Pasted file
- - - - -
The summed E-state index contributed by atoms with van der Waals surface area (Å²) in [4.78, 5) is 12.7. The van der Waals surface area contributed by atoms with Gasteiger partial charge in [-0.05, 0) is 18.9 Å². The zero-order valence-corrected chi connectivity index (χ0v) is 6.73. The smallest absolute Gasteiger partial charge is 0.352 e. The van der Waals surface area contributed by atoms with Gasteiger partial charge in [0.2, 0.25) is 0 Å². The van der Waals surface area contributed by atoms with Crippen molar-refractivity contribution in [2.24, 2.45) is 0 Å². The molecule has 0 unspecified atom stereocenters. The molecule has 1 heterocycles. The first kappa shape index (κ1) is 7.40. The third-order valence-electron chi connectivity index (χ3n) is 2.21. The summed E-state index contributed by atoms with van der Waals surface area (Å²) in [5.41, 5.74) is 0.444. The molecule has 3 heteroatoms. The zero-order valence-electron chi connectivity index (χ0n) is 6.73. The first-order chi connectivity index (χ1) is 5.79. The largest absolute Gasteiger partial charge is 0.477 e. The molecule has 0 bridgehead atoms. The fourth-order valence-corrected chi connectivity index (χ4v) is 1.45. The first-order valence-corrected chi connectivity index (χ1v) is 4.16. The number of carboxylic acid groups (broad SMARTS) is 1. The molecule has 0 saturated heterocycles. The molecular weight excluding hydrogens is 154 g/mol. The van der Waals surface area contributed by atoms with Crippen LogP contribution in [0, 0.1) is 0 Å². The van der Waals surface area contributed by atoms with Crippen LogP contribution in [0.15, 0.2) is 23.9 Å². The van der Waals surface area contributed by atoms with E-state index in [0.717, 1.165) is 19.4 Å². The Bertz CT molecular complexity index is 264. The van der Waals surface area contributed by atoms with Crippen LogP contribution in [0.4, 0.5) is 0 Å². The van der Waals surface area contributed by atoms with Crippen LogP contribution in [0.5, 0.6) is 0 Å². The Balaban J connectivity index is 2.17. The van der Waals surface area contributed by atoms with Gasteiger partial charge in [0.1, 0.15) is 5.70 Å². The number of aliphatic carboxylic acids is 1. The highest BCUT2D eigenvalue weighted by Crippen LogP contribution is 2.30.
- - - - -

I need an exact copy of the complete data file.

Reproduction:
The summed E-state index contributed by atoms with van der Waals surface area (Å²) in [4.78, 5) is 12.7. The van der Waals surface area contributed by atoms with Gasteiger partial charge in [-0.05, 0) is 18.9 Å². The zero-order valence-corrected chi connectivity index (χ0v) is 6.73. The smallest absolute Gasteiger partial charge is 0.352 e. The van der Waals surface area contributed by atoms with Gasteiger partial charge in [0.2, 0.25) is 0 Å². The van der Waals surface area contributed by atoms with Crippen molar-refractivity contribution in [2.24, 2.45) is 0 Å². The molecule has 0 unspecified atom stereocenters. The molecule has 1 heterocycles. The first kappa shape index (κ1) is 7.40. The third-order valence-electron chi connectivity index (χ3n) is 2.21. The summed E-state index contributed by atoms with van der Waals surface area (Å²) in [5.41, 5.74) is 0.444. The molecule has 3 heteroatoms. The zero-order valence-electron chi connectivity index (χ0n) is 6.73. The first-order chi connectivity index (χ1) is 5.79. The largest absolute Gasteiger partial charge is 0.477 e. The molecule has 0 bridgehead atoms. The fourth-order valence-corrected chi connectivity index (χ4v) is 1.45. The first-order valence-corrected chi connectivity index (χ1v) is 4.16. The number of carboxylic acid groups (broad SMARTS) is 1. The molecule has 0 saturated heterocycles. The molecular weight excluding hydrogens is 154 g/mol. The van der Waals surface area contributed by atoms with Crippen LogP contribution in [0, 0.1) is 0 Å². The van der Waals surface area contributed by atoms with Crippen LogP contribution in [0.15, 0.2) is 23.9 Å². The van der Waals surface area contributed by atoms with E-state index in [0.717, 1.165) is 19.4 Å². The Bertz CT molecular complexity index is 264. The van der Waals surface area contributed by atoms with Crippen LogP contribution in [0.4, 0.5) is 0 Å². The van der Waals surface area contributed by atoms with Crippen LogP contribution in [0.5, 0.6) is 0 Å². The Balaban J connectivity index is 2.17. The van der Waals surface area contributed by atoms with Gasteiger partial charge in [0.1, 0.15) is 5.70 Å². The number of aliphatic carboxylic acids is 1. The highest BCUT2D eigenvalue weighted by Crippen LogP contribution is 2.30.